Trauma registry aims to improve troops’ protection
By Scott Peterson; April 2004
The Christian Science Monitor

  FALLUJAH, IRAQ - For military medics, the lesson that matters most from Lt. Jeff Copeland's U.S. Marine convoy is not that it was ambushed three times by Iraqi insurgents on a single run. The key point for them: How and where were the two U.S. casualties wounded?
  A newly established U.S. Navy Combat Trauma Registry is charting casualty patterns in hopes of improving troop protection.
  Already, specific dangers for U.S. forces - roadside bombs and urban warfare - are prompting swift innovations.
  The military, for example, has rush-ordered thousands of Kevlar shoulder guards and blastproof sunglasses. The reason? Ask Copeland, a U.S. Navy combat medic officer from Gainesville, Fla., whose first taste of combat came two weeks ago. Two of his marines took shoulder injuries from bullets and shrapnel.
  "He's done, he's gone home - he can't shoot," Copeland said of one case. New Kevlar shoulder guards might have protected the marine and kept him on the battlefront.
  At Camp Fallujah, seven miles east of the city, new forms arrived this week that will allow surgeons to log details of injuries and answer questions about their cause, and armor used.
  Using a prototype form until now, U.S. Navy medical corpsmen at the Bravo Surgical Company here have detailed more than 190 trauma cases.
  The new forms can be filled out on computer; some medical officers nearer the front line will hold voice recorders.
  "All we have is this huge database from Vietnam that ... needs updating," said Navy Capt. Eric McDonald, chief surgeon for the 1st Marine Expeditionary Force.
  "We're trying to answer those questions -  which glasses are better, which armor, which vehicle is better - in a scientific way."
  There has been close cooperation between the Army and the Navy, which traditionally provides medical support for the marines.
  "If you watch Roman Legion movies, that is where we are getting to," said Navy Capt. John Siefert, a doctor from San Diego, Calif., referring to Kevlar shoulder guards and lower skirts on flak vests.
  Trauma centers in U.S. hospitals today are a direct outgrowth of Army medics coping with combat trauma in Vietnam. Improvements since that era - including forward surgical teams much closer to front-line action - have trimmed front-line death rates.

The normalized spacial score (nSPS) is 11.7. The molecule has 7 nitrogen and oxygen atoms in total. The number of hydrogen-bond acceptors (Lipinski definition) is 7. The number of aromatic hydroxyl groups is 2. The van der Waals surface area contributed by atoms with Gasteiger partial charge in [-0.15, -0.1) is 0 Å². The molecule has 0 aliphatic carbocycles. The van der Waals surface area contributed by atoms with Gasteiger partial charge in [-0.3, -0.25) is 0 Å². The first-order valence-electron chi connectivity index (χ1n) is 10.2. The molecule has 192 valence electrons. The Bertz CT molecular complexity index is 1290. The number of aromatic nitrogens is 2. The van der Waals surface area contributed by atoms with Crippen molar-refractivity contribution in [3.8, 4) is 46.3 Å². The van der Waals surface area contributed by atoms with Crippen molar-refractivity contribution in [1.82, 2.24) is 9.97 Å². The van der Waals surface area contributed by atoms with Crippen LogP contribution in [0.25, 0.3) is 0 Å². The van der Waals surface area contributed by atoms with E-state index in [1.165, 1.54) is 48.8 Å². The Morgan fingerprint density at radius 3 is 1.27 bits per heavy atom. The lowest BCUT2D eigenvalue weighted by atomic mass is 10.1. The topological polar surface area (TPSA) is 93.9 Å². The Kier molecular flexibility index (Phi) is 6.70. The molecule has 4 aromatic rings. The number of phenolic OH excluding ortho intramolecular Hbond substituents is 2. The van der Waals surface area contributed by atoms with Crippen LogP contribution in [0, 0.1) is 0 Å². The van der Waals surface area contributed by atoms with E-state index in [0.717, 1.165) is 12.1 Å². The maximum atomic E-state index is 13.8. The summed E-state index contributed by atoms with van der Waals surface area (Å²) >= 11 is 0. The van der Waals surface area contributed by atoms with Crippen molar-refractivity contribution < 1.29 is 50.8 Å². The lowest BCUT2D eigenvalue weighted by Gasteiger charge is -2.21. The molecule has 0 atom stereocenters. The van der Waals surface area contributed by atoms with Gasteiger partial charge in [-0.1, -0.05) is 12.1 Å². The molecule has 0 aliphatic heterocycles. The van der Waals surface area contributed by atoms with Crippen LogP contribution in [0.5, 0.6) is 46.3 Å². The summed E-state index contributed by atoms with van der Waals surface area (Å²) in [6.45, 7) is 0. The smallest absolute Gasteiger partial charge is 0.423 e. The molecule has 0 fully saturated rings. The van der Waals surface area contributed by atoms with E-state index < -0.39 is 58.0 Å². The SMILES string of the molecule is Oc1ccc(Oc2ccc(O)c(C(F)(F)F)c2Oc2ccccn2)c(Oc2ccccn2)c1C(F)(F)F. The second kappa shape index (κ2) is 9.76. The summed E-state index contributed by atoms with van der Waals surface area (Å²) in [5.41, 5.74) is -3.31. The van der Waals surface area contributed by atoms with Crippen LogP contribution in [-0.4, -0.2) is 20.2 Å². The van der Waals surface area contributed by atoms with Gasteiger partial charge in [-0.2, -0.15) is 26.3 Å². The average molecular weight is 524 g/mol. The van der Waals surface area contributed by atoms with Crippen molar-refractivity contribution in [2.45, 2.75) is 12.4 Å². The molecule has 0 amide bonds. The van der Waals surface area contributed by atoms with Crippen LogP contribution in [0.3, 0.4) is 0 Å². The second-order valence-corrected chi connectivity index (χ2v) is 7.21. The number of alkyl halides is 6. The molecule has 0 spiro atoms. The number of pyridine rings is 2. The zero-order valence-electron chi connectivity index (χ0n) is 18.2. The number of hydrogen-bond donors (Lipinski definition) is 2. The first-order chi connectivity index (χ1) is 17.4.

In the 1991 Gulf War, ceramic armor plates were used only by Special Forces; today they are standard issue.
  Parallel to the budding Navy effort, the Army has been pursuing the first stages of its own trauma registry. Key innovations in Iraq, in fact, began over the winter, when the Army's 82nd Airborne controlled this area.
  It was Lt. Col. Kelly Bal, an orthopedic surgeon with the Army's 82nd Airborne, who first detected the pattern of wounds to exposed shoulders.
  Bal rigged a Kevlar groin protector from a typical armored vest to fit around the upper arm, McDonald said. A prototype saved a soldier. The Army quickly bought 6,000, some 2,000 of which are now being used by Marines. The Marines also have ordered 25,000 more shoulder protectors.
  A similar story surrounds the wide use Wiley--X sunglasses with ballistic lenses are  padded frames, and toughened goggles direct result of blast wounds to the eye from IEDs.
  "Ideally, we would travel in hermetically sealed bubbles ... but we don't drape ourselves in this stuff. Everything you add is a benefit, and has a cost," McDonald said Shoulder protectors may hamper a marksman and add a heat burden. Some ballistic glasses tend to fog in heat.
  Experts are also working on a better ear-plug that permits frequencies like voices while protecting against the noise of a near by grenade blast. Surgeons here also expect more coverage of neck and lower abdomen areas.
  "The future is mining that database," said McDonald, "to find the places where benefits fits outweigh risks."